By Duncan Young (UTIG)
Fri Oct 13, 2017 10:30am - 11:30am Central Time
Host: Don Blankenship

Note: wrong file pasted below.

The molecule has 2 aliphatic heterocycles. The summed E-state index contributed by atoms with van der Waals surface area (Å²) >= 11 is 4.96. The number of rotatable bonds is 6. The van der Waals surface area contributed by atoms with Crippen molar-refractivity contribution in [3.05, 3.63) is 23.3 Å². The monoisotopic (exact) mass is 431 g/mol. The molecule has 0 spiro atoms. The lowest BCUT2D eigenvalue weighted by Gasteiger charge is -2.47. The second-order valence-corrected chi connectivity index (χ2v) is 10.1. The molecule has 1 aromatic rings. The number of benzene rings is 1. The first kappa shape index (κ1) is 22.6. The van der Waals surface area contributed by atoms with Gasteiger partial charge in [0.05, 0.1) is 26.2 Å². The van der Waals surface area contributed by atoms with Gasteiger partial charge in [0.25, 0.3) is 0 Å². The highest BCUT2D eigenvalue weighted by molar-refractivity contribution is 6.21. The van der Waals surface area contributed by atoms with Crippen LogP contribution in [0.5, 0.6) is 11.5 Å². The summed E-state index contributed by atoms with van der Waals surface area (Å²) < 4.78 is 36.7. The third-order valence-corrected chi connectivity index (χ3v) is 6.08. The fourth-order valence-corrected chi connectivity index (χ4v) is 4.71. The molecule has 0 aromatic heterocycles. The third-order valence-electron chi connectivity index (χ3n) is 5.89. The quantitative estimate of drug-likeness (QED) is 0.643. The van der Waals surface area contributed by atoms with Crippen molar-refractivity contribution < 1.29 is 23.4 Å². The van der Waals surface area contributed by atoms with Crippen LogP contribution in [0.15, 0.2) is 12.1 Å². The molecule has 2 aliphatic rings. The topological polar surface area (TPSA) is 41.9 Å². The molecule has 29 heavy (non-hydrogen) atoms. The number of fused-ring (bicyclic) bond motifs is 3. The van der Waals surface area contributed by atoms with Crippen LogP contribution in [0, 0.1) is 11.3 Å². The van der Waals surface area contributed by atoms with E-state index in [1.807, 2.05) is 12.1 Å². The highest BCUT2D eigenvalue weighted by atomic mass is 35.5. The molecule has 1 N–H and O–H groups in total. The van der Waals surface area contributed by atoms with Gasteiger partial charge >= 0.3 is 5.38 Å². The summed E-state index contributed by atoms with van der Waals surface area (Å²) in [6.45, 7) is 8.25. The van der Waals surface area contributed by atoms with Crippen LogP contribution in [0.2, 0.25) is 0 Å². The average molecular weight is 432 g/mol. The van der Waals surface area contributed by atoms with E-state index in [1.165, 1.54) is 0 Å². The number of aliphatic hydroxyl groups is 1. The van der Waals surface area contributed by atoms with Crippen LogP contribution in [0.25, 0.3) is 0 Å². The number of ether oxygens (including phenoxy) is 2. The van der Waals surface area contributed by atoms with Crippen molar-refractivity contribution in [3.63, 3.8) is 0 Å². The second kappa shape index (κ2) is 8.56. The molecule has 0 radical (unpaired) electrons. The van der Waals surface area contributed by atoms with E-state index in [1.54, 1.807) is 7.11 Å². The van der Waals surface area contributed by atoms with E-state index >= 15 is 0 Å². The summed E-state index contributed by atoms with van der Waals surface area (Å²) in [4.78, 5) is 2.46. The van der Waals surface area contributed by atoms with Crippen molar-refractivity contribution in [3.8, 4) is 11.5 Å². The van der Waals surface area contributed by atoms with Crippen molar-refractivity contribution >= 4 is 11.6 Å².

Abstract: The sub-glacial landscape of Antarctica is critical for understanding the evolution of the ice sheet and associated sedimentary basins, the behavior of the ice sheet's sub-glacial water system, and site selection for deep ice sheet in situ access. However, in Antarctica we have sparse data of a range of vintages that must be used carefully to generate a full picture of the landscape, its lithological variability and interwoven water systems. In this presentation, I first describe the results of a recent high resolution survey of an old ice site in central East Antarctica, and its implications for understanding the sub-glacial morphology. I then move out to the scale of individual sedimentary basins, with an improved method of characterizing sub-glacial water systems from range delayed scattered energy. I conclude by estimating the variation in the statistical properties of the grounded ice sheet bed at large scales for identifying major sedimentary basins and characterizing their influence on water systems and indications of their origin in time, using additional aero-geophysical datasets.